on 23-05-2020 08:19 AM
A minor irritation when compared with the current situation with covid-19 & lockdown but what's happening with the spam filter system? I have had this problem before and it seems it's back.
I have started getting bitcoin e.mails again even though I have several filters in place. I have 3 filters for the word bitcoin set in the "subject", "from" and "body" sections but this morning I have got more spam from "bitcoin@ bitcoinoffers.com". There's not much point spending time setting filters if they aren't going to have any effect.
Anyone else finding filtered spam is getting through?
on 28-05-2020 08:35 AM
Yes, "supposedly blocked" is what people say when they get the same spam that they thought they'd blocked.
There are two issues to consider.
Here are two examples:
Spam From: Iamspam@spam.biz <email@example.com>
Spam From: Iamspam@spam.biz <Iamspam@spam.com>
Your filter is set to block From: Iamspam@spam.biz but it might not block either if the From: is encoded in base64.
Your filter is set to block the Header Address Iamspam@spam.biz so you think at least it should block the first example. No, because the first is LAMSPAM and the filter is blocking IAMSPAM - I'm just using uppercase characters here to illustrate the difference and that in the local part of an email address there is a case sensitivity to consider.
If you'd like to show me an example of an email From: entry from the View source and your filter rule that you believe should have blocked the email I'll comment on what may or may not be happening.
on 28-05-2020 07:38 AM
I appreciate the subtle differences in spellings etc and can see these can get past filters set for body; subject etc but I have received spam from supposed blocked e.mail addresses.
on 23-05-2020 10:19 AM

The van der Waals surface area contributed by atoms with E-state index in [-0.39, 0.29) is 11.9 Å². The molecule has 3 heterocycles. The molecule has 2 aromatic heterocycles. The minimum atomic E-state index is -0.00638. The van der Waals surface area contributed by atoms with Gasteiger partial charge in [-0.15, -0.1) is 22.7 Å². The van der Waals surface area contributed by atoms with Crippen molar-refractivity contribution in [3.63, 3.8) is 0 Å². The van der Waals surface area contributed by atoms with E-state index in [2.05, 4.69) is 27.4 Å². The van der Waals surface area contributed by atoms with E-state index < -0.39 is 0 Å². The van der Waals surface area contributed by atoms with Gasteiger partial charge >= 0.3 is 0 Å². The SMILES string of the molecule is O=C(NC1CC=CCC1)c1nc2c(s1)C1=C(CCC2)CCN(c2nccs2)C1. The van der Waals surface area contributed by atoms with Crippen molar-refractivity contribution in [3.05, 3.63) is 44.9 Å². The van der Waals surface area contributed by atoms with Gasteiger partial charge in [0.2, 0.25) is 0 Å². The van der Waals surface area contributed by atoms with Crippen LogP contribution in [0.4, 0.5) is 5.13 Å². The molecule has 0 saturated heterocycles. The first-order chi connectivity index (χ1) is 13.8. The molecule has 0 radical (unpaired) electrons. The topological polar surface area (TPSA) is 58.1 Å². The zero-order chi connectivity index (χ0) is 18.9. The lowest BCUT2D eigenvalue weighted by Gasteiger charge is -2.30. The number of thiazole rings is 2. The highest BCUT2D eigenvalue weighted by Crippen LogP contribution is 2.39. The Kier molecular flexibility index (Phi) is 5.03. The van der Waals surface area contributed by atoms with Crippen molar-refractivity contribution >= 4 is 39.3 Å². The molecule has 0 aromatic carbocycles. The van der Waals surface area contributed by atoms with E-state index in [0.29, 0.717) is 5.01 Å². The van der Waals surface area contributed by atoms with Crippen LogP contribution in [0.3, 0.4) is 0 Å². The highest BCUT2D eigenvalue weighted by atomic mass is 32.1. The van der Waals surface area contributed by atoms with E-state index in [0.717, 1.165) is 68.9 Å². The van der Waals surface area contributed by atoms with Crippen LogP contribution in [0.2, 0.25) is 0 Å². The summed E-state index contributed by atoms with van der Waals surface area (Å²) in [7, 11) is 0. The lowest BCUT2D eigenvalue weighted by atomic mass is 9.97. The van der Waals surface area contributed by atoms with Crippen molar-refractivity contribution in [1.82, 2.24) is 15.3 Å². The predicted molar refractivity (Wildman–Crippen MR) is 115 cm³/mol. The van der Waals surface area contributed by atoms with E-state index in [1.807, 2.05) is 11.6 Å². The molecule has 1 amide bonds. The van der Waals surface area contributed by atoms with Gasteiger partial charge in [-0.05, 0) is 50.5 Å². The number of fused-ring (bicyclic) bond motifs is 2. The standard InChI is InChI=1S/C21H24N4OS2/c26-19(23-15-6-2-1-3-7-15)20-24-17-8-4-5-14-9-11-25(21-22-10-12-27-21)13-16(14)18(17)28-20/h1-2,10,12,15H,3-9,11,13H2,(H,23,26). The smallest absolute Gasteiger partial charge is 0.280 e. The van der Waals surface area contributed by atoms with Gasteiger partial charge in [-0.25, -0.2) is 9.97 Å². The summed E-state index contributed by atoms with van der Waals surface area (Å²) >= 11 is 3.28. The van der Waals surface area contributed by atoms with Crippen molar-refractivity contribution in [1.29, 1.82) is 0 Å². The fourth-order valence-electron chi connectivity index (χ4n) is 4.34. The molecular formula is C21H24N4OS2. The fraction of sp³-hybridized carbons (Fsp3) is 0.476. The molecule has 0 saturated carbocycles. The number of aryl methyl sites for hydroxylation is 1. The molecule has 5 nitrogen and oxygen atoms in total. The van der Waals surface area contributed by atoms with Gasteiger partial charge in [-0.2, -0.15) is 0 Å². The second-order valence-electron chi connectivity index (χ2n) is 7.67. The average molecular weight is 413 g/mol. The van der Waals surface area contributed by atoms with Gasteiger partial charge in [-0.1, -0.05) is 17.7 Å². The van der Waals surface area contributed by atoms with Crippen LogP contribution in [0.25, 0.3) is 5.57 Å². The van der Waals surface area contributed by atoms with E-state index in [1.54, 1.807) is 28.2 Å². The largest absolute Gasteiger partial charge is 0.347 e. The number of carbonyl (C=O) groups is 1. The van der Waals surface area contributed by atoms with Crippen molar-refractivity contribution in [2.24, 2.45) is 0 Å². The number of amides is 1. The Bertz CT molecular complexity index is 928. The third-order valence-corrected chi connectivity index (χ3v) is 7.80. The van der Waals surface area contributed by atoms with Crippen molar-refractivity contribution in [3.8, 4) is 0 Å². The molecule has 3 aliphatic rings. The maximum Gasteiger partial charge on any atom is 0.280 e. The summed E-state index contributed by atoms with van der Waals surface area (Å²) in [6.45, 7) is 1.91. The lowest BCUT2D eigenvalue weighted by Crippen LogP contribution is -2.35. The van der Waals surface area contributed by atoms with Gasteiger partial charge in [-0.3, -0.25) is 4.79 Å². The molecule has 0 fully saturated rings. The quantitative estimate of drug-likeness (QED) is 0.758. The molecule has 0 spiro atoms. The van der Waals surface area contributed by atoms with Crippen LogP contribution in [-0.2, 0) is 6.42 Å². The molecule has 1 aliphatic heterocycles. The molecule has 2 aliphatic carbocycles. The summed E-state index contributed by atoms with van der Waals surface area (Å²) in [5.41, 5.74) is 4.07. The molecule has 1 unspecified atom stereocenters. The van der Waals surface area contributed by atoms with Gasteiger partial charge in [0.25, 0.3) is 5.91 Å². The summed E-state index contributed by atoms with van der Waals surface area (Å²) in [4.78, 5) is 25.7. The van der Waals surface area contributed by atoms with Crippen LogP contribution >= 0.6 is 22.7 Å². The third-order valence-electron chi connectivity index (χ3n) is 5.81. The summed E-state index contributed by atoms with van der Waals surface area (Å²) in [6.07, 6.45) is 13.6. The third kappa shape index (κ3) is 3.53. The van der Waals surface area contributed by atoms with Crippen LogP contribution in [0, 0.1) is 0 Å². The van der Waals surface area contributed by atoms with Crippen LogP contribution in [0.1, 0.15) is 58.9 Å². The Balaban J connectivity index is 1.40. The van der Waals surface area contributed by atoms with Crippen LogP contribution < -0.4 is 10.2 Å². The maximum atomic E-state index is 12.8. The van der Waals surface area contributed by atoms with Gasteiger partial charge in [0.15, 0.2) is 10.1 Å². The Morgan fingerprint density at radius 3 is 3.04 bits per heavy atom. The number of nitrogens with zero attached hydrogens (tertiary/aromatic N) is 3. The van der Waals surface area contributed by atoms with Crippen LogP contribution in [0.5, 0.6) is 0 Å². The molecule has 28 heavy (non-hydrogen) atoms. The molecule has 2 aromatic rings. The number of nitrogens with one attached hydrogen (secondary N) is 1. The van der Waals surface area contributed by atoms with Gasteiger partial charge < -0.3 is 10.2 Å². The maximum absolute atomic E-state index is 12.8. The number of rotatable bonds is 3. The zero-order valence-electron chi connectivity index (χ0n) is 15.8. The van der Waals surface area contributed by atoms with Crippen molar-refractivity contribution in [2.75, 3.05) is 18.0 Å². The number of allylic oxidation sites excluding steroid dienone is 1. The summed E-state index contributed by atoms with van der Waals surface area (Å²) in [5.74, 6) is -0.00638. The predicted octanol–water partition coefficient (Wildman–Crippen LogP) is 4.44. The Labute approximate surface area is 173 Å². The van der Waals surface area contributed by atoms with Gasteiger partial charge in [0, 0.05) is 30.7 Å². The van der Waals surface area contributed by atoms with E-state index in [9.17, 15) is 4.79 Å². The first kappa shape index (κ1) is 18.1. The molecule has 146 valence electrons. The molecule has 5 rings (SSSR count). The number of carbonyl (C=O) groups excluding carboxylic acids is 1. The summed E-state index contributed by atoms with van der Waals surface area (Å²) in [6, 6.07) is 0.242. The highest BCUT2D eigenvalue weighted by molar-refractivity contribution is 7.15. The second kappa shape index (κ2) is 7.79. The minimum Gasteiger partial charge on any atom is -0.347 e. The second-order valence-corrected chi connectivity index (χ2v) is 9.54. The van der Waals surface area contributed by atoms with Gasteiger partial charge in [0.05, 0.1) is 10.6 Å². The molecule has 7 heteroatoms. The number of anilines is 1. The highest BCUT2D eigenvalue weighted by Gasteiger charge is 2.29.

Once Spammers know your email address they'll use every trick in the book to get their spam through. Network filtering will trap spammers but each time spammers change their senders or sending characteristics it's inevitable that some will get through.
For example, they'll take advantage of the fact that the email specification allows the use of base64 encoding to 'disguise' the word 'Bitcoin' in the From: and Subject: fields. If you view these by selecting the spam mail and View Source in TalkTalk Mail you'll see those lines starting =?UTF-8?B?
The encoding is perfectly 'legal' and is how you see things like emoji in the subject lines in email from acceptable senders.
What you need to know is that the Filter rules operate on the actual contents of the From: and Subject: fields rather than the unencoded version displayed to you.
Here's what just 3 versions of 'Bitcoin' look like using base64 encoding:
So, to trap those in a 'Bitcoin filter' you'd set a single filter rule to operate when any condition is met and, in addition to the real spelling versions:
From: contains Qml0Y29pbgo=
From: contains QklUQ09JTgo=
From: contains Yml0Y29pbgo=
Subject: contains Qml0Y29pbgo=
Subject: contains QklUQ09JTgo=
Subject: contains Yml0Y29pbgo=
But remember that what you think you see isn't necessarily what's there. BITCOIN may look like BlTCOIN but the second version here has a lower case L as the second character. So there are still plenty of combinations that spammers can use to get their nefarious unwanted messages through. Just add more Conditions to the 'Bitcoin filter' as you think of or come across different variations that you'd want to trap.
Spammers know you're going to be clever enough to use Filter rules so all you can do is outsmart them.